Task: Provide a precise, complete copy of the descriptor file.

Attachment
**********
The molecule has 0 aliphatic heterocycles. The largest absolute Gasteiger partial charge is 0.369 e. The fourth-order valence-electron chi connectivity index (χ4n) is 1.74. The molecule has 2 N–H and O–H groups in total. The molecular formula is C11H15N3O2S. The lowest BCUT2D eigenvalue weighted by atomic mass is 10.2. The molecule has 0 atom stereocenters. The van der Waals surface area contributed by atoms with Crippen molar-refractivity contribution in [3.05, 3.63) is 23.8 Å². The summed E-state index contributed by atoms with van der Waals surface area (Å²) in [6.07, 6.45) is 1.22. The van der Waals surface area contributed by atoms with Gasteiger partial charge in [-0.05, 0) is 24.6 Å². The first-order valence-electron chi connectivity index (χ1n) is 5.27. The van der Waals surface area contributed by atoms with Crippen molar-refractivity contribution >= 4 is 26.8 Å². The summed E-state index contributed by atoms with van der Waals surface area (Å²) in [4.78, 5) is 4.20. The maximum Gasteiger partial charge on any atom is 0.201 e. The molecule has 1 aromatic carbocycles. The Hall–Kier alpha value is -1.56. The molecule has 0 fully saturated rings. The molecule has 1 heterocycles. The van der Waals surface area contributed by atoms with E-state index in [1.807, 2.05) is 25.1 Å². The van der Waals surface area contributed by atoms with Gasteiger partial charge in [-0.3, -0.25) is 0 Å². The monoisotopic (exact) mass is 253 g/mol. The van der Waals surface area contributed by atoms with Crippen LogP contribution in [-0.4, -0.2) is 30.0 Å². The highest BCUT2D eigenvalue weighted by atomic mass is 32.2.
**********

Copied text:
The molecule has 0 aliphatic heterocycles. The largest absolute Gasteiger partial charge is 0.369 e. The fourth-order valence-electron chi connectivity index (χ4n) is 1.74. The molecule has 2 N–H and O–H groups in total. The molecular formula is C11H15N3O2S. The lowest BCUT2D eigenvalue weighted by atomic mass is 10.2. The molecule has 0 atom stereocenters. The van der Waals surface area contributed by atoms with Crippen molar-refractivity contribution in [3.05, 3.63) is 23.8 Å². The summed E-state index contributed by atoms with van der Waals surface area (Å²) in [6.07, 6.45) is 1.22. The van der Waals surface area contributed by atoms with Gasteiger partial charge in [-0.05, 0) is 24.6 Å². The first-order valence-electron chi connectivity index (χ1n) is 5.27. The van der Waals surface area contributed by atoms with Crippen molar-refractivity contribution >= 4 is 26.8 Å². The summed E-state index contributed by atoms with van der Waals surface area (Å²) in [4.78, 5) is 4.20. The maximum Gasteiger partial charge on any atom is 0.201 e. The molecule has 1 aromatic carbocycles. The Hall–Kier alpha value is -1.56. The molecule has 0 fully saturated rings. The molecule has 1 heterocycles. The van der Waals surface area contributed by atoms with E-state index in [1.807, 2.05) is 25.1 Å². The van der Waals surface area contributed by atoms with Gasteiger partial charge in [-0.3, -0.25) is 0 Å². The monoisotopic (exact) mass is 253 g/mol. The van der Waals surface area contributed by atoms with Crippen LogP contribution in [-0.4, -0.2) is 30.0 Å². The highest BCUT2D eigenvalue weighted by atomic mass is 32.2.